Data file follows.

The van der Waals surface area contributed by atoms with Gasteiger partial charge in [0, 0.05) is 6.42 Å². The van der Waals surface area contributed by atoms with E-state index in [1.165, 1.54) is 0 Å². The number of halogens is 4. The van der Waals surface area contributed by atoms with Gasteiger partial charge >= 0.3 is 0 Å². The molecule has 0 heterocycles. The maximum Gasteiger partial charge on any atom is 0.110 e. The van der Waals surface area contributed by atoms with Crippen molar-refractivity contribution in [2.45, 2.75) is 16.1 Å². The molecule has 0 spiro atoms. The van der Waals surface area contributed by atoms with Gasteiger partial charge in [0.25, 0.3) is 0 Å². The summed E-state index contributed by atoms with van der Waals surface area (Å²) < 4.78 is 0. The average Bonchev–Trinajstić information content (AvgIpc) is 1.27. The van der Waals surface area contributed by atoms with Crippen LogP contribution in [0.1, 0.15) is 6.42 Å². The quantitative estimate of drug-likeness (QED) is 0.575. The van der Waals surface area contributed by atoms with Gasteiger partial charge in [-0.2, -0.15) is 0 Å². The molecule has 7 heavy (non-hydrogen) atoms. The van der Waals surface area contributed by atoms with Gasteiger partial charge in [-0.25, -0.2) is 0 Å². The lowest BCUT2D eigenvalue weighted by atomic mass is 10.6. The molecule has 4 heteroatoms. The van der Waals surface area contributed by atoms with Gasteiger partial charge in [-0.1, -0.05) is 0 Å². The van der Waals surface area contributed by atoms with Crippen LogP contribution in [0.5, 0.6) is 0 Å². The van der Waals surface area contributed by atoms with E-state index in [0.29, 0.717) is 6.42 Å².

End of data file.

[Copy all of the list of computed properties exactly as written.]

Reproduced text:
The van der Waals surface area contributed by atoms with Gasteiger partial charge in [0, 0.05) is 6.42 Å². The van der Waals surface area contributed by atoms with E-state index in [1.165, 1.54) is 0 Å². The number of halogens is 4. The van der Waals surface area contributed by atoms with Gasteiger partial charge >= 0.3 is 0 Å². The molecule has 0 heterocycles. The maximum Gasteiger partial charge on any atom is 0.110 e. The van der Waals surface area contributed by atoms with Crippen molar-refractivity contribution in [2.45, 2.75) is 16.1 Å². The molecule has 0 spiro atoms. The van der Waals surface area contributed by atoms with Gasteiger partial charge in [0.25, 0.3) is 0 Å². The summed E-state index contributed by atoms with van der Waals surface area (Å²) < 4.78 is 0. The average Bonchev–Trinajstić information content (AvgIpc) is 1.27. The van der Waals surface area contributed by atoms with Crippen LogP contribution in [0.1, 0.15) is 6.42 Å². The quantitative estimate of drug-likeness (QED) is 0.575. The van der Waals surface area contributed by atoms with Gasteiger partial charge in [-0.2, -0.15) is 0 Å². The molecule has 7 heavy (non-hydrogen) atoms. The van der Waals surface area contributed by atoms with Gasteiger partial charge in [-0.25, -0.2) is 0 Å². The lowest BCUT2D eigenvalue weighted by atomic mass is 10.6. The molecule has 4 heteroatoms. The van der Waals surface area contributed by atoms with Gasteiger partial charge in [-0.1, -0.05) is 0 Å². The van der Waals surface area contributed by atoms with Crippen LogP contribution in [0.5, 0.6) is 0 Å². The van der Waals surface area contributed by atoms with E-state index in [0.29, 0.717) is 6.42 Å².